Thesis

The design and synthesis of small molecule bromodomain inhibitors

Creator
Rights statement
Awarding institution
  • University of Strathclyde
Date of award
  • 2018
Thesis identifier
  • T15953
Person Identifier (Local)
  • 201589674
Qualification Level
Qualification Name
Department, School or Faculty
Abstract
  • Pan-BET inhibitors show profound anti-proliferative and anti-inflammatory activity and, as such, several compounds have entered clinical trials for oncology indications. However, dose-limiting toxicities have been observed in patients which could limit their use. As the BET family consists of 4 bromodomain containing proteins (BRD2, 3, 4, and T), each of which contain 2 bromodomains (a BD1 and a BD2 domain), there is the potential that inhibitors which selectively target a single protein or domain, will retain efficacy and mitigate the dose-limiting toxicity observed with pan-BET inhibitors. This work describes the development of a series of BD2 selective 2,3-dihydrobenzofurans as highly potent BD2 inhibitors with 1000-fold selectivity over BD1. Investment in the development of two orthogonal routes delivered inhibitors which were potent and selective but had raised in vitro clearance and low solubility. An in silico Metasite prediction identified dehydrogenation of the 2,3-dihydrobenzofuran as a metabolic weakness. Insertion of a synthetically challenging quaternary centre into the 2,3-dihydrobenzofurans blocked the predicted site of metabolism and improved solubility. This led to the development of GSK852; a potent, 1000-fold selective, highly soluble compound with good in vivo rat and dog PK as a promising pre-candidate molecule. Whilst the BET family has generated much excitement in drug discovery, it contains only 8 of the 61 known bromodomains. The function of many of the non-BET bromodomains is currently unknown and there is significant interest in the development of selective chemical probes which will enable elucidation their biological roles and identify new therapeutic targets. This work also details the identification of a chemical probe for the CECR2 bromodomain. Starting from a promiscuous template, work was carried out to improve the potency, selectivity and physico-chemical properties of the chemotype. Structure based optimisation of a hydantoin lead to the development of GSK232, a highly potent, selective and soluble chemical probe for CECR2.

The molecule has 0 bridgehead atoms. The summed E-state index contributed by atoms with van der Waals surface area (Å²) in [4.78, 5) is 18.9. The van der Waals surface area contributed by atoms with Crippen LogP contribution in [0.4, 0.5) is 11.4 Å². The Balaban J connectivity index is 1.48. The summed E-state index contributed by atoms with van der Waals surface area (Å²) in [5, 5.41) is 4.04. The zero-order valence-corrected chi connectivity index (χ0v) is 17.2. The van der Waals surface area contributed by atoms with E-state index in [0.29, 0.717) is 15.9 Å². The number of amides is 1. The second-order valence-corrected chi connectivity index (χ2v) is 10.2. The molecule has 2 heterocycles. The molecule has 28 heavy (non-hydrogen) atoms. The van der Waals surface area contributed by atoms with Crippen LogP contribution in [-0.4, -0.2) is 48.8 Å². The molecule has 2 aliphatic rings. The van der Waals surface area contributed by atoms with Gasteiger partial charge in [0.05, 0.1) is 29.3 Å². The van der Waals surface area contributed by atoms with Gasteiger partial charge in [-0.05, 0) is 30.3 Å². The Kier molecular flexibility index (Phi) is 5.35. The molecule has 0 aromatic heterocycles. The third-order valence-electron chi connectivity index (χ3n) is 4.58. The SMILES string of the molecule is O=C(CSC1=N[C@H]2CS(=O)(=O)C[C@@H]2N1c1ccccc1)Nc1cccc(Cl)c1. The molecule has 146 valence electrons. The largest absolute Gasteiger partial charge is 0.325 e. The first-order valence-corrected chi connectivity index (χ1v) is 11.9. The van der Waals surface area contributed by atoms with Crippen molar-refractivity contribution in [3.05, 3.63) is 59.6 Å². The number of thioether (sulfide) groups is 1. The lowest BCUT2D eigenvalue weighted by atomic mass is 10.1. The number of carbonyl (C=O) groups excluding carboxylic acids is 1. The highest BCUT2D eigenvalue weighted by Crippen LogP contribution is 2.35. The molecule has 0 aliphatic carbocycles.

Advisor / supervisor
  • Tomkinson, Nick
  • Atkinson, Stephen, Dr.
Resource Type
Note
  • Previously held under moratorium in Chemistry department (GSK) from 28/02/2019 until 18/06/2021.
DOI
Funder
Embargo Note
  • This thesis is restricted to Strathclyde users only until 28th February 2024.

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